Canadian Heritage

Historical Vignettes

Oral and Written Traditions: Reflections of a People's Soul

It goes without saying that back when there was no electricity or technological gear, evenings spent at home or in lumber camps usually resembled social gatherings. It was a time of story and legend telling, when spectators listened and watched in delight, while experienced storytellers animated speeches with facial expressions and surprising gestures, revealing an anecdote or bizarre story they once heard. These stories and legends therefore filled the imaginations of our ancestors, and particularly the one's of workers in lumber camps.

“The tale or story”, according to Jolicoeur, “comes from fantasy where characters are fictitious and the action not located.”3 The legend, on the other hand, “is situated, individualized or/and an object of belief. It is a popular narrative based on an altered historical foundation, or at least purportedly historic and transmitted by tradition. (...) in a certain way, it transmits feelings and human desires.”4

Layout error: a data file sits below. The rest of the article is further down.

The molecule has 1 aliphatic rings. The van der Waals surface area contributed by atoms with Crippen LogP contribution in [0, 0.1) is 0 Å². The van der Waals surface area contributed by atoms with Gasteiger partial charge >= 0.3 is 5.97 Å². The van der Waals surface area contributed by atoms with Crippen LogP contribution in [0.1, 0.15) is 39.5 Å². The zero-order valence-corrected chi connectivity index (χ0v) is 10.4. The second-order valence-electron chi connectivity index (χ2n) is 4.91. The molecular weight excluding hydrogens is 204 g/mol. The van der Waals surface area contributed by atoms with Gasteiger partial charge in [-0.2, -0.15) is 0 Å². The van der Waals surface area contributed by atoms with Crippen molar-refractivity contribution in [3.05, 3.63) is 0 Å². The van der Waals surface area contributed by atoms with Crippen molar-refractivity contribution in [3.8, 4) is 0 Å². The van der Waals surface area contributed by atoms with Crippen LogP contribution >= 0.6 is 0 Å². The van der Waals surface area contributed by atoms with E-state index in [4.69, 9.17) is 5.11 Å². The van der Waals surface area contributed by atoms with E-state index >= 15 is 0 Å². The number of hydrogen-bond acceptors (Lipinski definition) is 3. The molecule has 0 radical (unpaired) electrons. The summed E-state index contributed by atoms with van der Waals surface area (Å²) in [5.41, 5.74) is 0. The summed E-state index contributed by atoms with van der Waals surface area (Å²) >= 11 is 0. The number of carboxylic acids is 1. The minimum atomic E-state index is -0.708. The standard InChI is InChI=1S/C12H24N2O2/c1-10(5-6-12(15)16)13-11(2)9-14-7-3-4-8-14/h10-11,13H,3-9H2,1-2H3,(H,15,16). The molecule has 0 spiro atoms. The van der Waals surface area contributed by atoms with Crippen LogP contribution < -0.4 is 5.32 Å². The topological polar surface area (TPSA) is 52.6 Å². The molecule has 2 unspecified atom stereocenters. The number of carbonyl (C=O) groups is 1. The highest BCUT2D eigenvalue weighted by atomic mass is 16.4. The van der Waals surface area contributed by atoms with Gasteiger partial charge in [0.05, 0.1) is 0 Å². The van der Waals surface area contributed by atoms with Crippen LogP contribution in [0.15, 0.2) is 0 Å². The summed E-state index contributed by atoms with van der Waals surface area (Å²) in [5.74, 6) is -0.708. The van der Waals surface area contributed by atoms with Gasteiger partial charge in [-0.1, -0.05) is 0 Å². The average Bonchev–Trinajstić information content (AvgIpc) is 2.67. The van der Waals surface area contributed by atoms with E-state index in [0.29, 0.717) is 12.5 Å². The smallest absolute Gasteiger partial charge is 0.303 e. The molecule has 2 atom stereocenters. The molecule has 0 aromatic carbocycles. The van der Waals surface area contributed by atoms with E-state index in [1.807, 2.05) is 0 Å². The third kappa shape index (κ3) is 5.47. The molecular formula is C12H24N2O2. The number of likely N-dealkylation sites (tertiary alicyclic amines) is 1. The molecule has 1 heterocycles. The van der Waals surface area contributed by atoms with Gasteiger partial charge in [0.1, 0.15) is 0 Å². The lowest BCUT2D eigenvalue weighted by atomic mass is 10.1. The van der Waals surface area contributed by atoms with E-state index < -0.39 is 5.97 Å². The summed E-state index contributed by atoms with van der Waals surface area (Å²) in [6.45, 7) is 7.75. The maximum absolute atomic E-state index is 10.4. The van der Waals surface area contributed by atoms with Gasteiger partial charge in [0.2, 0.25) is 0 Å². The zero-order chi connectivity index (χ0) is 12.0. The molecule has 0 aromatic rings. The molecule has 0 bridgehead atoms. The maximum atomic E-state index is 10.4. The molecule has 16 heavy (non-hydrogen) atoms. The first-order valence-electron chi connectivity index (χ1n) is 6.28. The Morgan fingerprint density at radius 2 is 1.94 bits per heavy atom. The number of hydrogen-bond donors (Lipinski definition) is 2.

In other words, the tale is more of an imaginary story filled with imagery. The legend is more an attempt to explain a phenomenon surrounding human beings, possibly associated with the unknown or the mysterious, and linked to the people's history, transmitted from one generation to the next, through the words of storytellers. It is also linked to tradition, to folklore, and “reflects a people's soul.

Such as living fossils, which refuse to die, legends have a past that gets lost in the night of time. They make up, at least in part, the archives of prehistoric times, for they were created every time a phenomenon would take place, impinging on the imagination of all mankind.5